I hope that you can see the sense in modifying your post to remove your reference before it becomes assumed to be valid.
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Old 15th Dec 2013, 22:28
  #167 (permalink)  
 
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Originally Posted by John Eacott View Post

For you to allude to a drop to 60%Nr can be considered is a bad move on a helicopter forum, since it can morph into an assumption by some and then, before you know it, we're into the 30 minute S92 run-dry scenario where it becomes a firm belief.

I hope that you can see the sense in modifying your post to remove your reference before it becomes assumed to be valid.


Hmm, I'm a bit confused. My Point was exactly that I think assuming 60% might be recoverable is very dangerous grounds. I would consider everything below 75 - 80% sustained as potentially irrecoverable.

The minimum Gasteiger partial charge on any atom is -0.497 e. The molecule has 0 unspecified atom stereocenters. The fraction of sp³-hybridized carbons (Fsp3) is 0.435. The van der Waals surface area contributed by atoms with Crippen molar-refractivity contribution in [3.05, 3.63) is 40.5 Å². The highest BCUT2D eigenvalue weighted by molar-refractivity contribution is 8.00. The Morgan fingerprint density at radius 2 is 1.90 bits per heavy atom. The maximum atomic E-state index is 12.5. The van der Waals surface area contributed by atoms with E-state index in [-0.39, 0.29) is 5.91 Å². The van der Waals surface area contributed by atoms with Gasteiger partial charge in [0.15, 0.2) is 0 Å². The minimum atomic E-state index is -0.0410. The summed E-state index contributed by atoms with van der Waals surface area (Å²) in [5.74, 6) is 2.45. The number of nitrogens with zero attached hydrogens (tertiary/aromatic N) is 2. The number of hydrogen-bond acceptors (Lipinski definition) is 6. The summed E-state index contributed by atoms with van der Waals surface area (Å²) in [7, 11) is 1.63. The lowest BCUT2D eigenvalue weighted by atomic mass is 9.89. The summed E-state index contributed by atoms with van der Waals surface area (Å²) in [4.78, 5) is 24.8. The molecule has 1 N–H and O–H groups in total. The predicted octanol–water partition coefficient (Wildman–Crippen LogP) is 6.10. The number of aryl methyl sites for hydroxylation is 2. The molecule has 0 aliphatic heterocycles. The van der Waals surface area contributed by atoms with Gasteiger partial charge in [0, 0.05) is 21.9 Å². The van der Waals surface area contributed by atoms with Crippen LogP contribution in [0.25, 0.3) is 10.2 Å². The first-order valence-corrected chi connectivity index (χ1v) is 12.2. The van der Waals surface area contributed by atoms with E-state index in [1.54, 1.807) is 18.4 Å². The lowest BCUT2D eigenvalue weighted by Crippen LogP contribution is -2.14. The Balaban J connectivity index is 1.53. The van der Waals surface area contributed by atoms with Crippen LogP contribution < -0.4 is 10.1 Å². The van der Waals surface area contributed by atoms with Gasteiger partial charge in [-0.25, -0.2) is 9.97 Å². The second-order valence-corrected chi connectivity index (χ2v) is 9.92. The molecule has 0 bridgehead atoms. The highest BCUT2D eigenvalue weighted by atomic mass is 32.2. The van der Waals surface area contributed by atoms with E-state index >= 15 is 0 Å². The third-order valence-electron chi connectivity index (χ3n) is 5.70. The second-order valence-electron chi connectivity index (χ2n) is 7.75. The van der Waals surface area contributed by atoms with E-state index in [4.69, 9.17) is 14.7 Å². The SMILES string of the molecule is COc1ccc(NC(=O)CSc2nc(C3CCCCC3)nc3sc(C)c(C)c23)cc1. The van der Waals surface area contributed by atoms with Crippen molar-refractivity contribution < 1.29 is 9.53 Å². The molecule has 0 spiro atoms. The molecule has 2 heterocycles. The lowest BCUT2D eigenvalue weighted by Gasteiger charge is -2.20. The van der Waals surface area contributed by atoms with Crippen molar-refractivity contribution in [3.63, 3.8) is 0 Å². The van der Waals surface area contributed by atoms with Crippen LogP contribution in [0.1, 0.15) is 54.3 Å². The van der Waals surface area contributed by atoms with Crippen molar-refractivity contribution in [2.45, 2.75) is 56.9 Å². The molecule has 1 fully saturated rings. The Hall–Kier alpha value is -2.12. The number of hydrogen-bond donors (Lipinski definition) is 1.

When doing the Maths 1g at 60% corresponds to 2,78g at 100%. Even taking into consideration drag effects of the cabin /airframe itself in a rapid descent this means a very significant AoA of the rotor system. Doubtful if you can achieve autorotation at such angles.
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Old 15th Dec 2013, 22:45
  #168 (permalink)  
 
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Originally Posted by Vie sans frontieres View Post

Why do manufacturers design a hoist facility on their helicopters and market them as SAR aircraft if they know that any normal winching height for SAR is within the avoid curve? Sounds a bit irresponsible putting a facility in place that might encourage users to spend extended periods of time loitering in an area considered unsafe. Should the guy hanging underneath the helicopter take out extra insurance?